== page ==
Reverse Mortgages for Seniors
Posted by: matthew
Sean Davis, a Reverse Mortgage Advisor for Genworth Financial Home Equity Access, Inc., explains what a Reverse Mortgage for Seniors is. Sean provides Reverse Mortgage information and resources for the clients of All Valley Home Care Spokane and All Valley Home Care Coeur d’ Alene.
What is a Reverse Mortgage for Seniors?
A Reverse Mortgage for Seniors allows a senior homeowner to convert a portion of the equity in his or her home, eliminating mortgage payments and gaining tax-free income without losing the title to his or her home. The equity in your home that has built up over the years of mortgage payments and appreciation can be paid to you. Unlike a traditional home equity loan or a second mortgage, no payment is required until the borrower(s) no longer uses the home as their principal residence. Reverse Mortgages offered by Genworth Financial Home Equity Access, Inc. (Genworth) are FHA insured and guaranteed.
Can I Qualify for a HUD Reverse Mortgage?
HUD’s Federal Housing Administration (FHA) guidelines require that a borrower is a homeowner; is 62 years of age or older; has a low enough mortgage balance that it can be paid off at the closing with the proceeds from a reverse mortgage loan; and must live in the home, to be eligible for a HUD Reverse Mortgage. The borrower(s) must receive consumer information from HUD-Approved counseling sources prior to completing the loan. NO Credit or Income qualifications are required.
What types of homes are eligible?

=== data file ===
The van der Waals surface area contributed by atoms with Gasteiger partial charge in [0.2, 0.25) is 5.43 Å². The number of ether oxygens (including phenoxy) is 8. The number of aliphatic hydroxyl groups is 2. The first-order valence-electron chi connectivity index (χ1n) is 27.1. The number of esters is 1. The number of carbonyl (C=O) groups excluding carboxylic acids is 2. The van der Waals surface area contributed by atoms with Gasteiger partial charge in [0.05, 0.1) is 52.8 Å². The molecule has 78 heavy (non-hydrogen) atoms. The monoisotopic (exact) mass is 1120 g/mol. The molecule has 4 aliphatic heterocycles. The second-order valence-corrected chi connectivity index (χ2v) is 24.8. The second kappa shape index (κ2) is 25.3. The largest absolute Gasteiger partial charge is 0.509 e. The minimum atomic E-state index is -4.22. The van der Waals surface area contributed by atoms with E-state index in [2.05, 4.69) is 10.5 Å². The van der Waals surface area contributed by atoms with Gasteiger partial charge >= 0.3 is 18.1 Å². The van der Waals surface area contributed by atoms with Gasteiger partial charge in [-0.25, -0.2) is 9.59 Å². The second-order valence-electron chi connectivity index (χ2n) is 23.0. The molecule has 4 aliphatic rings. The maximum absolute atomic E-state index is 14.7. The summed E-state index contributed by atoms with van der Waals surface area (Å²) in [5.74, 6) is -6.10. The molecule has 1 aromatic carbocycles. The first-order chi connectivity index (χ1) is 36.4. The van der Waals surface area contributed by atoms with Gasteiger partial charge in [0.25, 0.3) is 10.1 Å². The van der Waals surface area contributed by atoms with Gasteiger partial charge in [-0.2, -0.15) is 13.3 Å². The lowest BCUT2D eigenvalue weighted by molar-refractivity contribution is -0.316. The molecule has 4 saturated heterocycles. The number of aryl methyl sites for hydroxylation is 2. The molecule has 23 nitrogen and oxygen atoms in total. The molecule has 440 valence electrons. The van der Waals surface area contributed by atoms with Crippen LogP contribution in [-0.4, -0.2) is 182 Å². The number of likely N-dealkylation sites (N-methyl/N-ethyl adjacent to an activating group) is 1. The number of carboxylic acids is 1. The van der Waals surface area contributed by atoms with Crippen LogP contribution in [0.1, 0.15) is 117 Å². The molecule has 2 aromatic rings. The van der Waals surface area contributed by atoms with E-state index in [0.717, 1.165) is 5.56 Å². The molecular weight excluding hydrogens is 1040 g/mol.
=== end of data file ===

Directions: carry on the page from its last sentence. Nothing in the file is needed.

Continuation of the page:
The home must be a single-family dwelling or a two-to-four unit property that is owner occupied. Townhouses, detached homes, units in condominiums and some manufactured homes are eligible. Condominiums must be FHA approved. It is possible for condominiums to qualify under the Spot Loan Program. The home must be in a reasonable condition and must meet HUD minimum property standards. In some cases, home repairs can be made after the closing of a Reverse Mortgage.
What’s the difference between a Reverse Mortgage and a Bank Home Equity Loan?
With a traditional second mortgage or a home equity line of credit, there must be sufficient income versus debt ratio to qualify for the loan, and monthly mortgage payments are required. The Reverse Mortgage is different in that it pays you and is available regardless of current income. The amount depends of age, current interest rate, other loan fees and the appraised home value or FHA’s mortgage limits for your area-whichever is less. As a home increases in value and the borrower ages, more money is available to borrowers. No payments must be made, because the loan is not due as long as the house remains the principal residence. As with all homeowners: Real Estate Taxes, Homeowners Insurance and other conventional payments like utilities must be paid.
Can the lender take my home away if I outlive the loan?
No! A borrower cannot outlive a Reverse Mortgage! Nor is the loan due. It does not have to be repaid as long as one of the borrower(s) continues to live in the house and keeps the taxes and insurance current. A borrower never has to repay more than the home’s value, which is referred to as a nonrecourse loan.
What’s the most you can owe?
Reverse Mortgages are nonrecourse loans, which means that in seeking repayment the lender does not have recourse to anything other than the Home. Not income, nor any other assets.
So even if a monthly loan amount advances until you are 115, the home declines in value between now and then, and the total of monthly payment advances become greater that the home’s value-you still can never owe more than the home’s value. If you or your heirs sell your home to pay off the loan, the debt is generally limited by the net proceeds from the sale. This is why mortgage insurance is so important. This insurance, which is part of your closing fees, ensures your heirs are not liable for a penny of your Reverse Mortgage after you are gone.
Tags: reverse mortgages
February 24th, 2009 | Posted by: matthew
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